The legislature's failure to define the term "common pocketknife" in section 790.001(13) does not render that term unconstitutionally vague. (where a statute does not specifically define words of common usage, such words are construed in their plain and ordinary sense). Moreover, a court may refer to a dictionary to ascertain the plain and ordinary meaning which the legislature intended to ascribe to the term.
To that end, we note that Webster's defines "common" as: "known to the community; occurring or appearing frequently esp. in the ordinary course of events; of, relating to, or typical of the many rather than the few." Webster's defines "pocketknife" as "a knife with a blade folding into the handle to fit it for being carried in the pocket." From these definitions, we can infer that the legislature's intended definition of "common pocketknife" was: "A type of knife occurring frequently in the community which has a blade that folds into the handle and that can be carried in one's pocket." We believe that in the vast majority of cases, it will be evident to citizens and fact-finders whether one's pocketknife is a "common" pocketknife under any intended definition of that term.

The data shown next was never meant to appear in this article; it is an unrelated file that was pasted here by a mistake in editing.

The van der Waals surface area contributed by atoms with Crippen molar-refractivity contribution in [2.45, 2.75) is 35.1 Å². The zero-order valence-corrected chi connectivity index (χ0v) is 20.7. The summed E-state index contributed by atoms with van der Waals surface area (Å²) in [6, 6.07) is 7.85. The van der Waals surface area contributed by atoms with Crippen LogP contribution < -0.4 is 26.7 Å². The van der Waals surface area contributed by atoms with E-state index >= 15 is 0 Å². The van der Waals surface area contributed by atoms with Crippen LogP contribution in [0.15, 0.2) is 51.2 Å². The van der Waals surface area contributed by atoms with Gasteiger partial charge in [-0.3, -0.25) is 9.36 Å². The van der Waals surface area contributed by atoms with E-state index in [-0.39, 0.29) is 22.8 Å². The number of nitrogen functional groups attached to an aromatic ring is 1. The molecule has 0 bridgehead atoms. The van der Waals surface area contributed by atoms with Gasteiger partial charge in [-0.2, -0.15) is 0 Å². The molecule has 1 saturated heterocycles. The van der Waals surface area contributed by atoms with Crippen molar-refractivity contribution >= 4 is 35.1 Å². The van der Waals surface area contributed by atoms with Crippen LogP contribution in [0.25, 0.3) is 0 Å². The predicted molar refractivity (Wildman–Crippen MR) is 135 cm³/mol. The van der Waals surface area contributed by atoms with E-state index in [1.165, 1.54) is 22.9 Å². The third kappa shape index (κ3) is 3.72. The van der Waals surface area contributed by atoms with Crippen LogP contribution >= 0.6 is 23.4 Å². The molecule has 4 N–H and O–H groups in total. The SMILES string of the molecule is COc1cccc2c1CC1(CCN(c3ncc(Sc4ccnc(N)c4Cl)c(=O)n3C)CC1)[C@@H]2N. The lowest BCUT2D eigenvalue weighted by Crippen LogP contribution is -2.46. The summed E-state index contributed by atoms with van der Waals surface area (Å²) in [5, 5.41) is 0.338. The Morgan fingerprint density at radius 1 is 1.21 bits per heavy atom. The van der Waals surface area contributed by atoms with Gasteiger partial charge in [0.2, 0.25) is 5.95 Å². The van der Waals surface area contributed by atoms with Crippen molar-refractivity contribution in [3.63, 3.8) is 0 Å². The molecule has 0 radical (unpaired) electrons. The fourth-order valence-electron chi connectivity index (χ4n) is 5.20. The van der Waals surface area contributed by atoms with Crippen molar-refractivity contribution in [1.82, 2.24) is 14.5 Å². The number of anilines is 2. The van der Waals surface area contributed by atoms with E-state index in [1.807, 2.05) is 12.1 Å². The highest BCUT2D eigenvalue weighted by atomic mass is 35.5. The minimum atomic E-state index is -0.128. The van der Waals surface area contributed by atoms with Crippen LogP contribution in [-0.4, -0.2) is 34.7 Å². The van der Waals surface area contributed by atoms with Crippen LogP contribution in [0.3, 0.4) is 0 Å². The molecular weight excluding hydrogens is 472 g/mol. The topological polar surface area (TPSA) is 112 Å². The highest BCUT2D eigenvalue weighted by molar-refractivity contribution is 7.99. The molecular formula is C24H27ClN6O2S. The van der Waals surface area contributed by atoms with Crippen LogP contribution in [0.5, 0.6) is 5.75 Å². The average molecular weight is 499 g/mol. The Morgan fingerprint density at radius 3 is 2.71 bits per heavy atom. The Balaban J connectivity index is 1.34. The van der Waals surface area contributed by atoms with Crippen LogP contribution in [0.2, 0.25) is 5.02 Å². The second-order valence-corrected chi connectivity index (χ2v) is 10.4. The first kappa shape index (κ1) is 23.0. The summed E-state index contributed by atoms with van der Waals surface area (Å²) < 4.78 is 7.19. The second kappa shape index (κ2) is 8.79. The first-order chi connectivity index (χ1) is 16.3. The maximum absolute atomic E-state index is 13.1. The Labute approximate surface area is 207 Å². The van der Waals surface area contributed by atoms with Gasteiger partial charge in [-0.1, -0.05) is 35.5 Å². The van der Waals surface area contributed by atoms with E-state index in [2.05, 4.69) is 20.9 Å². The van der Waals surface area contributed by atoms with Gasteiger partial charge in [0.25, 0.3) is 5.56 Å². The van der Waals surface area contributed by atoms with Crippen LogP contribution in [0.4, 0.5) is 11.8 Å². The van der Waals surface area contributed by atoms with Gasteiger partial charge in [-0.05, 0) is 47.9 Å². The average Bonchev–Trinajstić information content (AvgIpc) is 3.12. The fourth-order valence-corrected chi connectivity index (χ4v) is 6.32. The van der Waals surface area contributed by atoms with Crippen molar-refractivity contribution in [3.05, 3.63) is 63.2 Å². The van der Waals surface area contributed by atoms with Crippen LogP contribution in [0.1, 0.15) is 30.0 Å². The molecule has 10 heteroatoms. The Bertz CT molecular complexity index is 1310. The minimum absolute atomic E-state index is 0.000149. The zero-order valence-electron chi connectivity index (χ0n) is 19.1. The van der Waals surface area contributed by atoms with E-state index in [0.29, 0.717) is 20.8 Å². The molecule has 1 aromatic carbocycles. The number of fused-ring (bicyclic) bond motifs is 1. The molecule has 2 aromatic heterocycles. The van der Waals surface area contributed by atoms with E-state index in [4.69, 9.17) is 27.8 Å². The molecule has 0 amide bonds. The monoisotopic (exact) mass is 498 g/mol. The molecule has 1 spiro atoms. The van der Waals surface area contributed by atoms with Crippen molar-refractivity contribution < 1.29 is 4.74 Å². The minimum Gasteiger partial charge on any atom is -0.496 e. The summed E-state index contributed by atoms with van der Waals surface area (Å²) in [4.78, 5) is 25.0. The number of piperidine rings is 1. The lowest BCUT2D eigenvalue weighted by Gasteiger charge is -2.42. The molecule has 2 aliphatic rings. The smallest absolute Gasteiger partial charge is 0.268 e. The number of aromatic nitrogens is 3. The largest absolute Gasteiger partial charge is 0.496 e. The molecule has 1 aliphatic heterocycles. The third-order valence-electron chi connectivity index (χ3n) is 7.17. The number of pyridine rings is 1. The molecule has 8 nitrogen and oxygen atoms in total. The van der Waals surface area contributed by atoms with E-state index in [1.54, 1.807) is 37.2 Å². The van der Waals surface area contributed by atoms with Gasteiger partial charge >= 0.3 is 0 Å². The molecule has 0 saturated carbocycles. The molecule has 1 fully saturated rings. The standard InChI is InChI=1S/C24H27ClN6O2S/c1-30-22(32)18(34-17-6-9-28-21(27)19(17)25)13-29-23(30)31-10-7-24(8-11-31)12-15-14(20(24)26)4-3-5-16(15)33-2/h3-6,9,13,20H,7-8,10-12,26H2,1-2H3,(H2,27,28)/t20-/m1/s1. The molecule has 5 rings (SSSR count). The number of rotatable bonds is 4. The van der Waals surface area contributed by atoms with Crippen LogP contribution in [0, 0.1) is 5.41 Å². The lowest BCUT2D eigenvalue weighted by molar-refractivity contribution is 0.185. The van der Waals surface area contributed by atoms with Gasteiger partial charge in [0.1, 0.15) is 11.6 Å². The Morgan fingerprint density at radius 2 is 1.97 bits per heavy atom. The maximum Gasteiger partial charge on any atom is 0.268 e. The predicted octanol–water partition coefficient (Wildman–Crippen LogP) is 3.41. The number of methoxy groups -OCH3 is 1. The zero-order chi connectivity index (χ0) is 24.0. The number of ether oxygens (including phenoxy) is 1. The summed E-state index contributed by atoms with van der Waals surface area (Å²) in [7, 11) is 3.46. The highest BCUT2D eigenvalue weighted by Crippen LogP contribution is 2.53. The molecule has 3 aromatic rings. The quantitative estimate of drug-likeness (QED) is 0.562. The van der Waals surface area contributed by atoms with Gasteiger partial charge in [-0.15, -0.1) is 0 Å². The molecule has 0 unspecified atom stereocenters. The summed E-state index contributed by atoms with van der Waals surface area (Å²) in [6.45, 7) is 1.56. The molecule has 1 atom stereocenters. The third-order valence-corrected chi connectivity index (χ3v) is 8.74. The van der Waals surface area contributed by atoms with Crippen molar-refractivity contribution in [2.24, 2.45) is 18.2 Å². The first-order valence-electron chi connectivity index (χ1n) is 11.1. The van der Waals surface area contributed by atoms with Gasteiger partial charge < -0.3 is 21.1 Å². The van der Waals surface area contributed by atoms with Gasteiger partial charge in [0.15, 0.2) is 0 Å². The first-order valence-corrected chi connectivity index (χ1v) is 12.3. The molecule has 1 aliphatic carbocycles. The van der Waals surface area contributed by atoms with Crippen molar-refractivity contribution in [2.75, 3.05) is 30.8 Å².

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As to the knife at issue here, we hold that petitioner's knife plainly falls within the statutory exception to the definition of "weapon" found in section 790.001(13). In 1951
, the Attorney General of Florida opined that a pocketknife with a blade of four inches in length or less was a "common pocketknife." Op. Att'y Gen. Fla. 051-358 (1951). The knife appellant carried, which had a 3 3/4-inch blade, clearly fell within this range. Accordingly, appellant's conviction is vacated as we find that the knife in question was a "common pocketknife" under any intended definition of that term.
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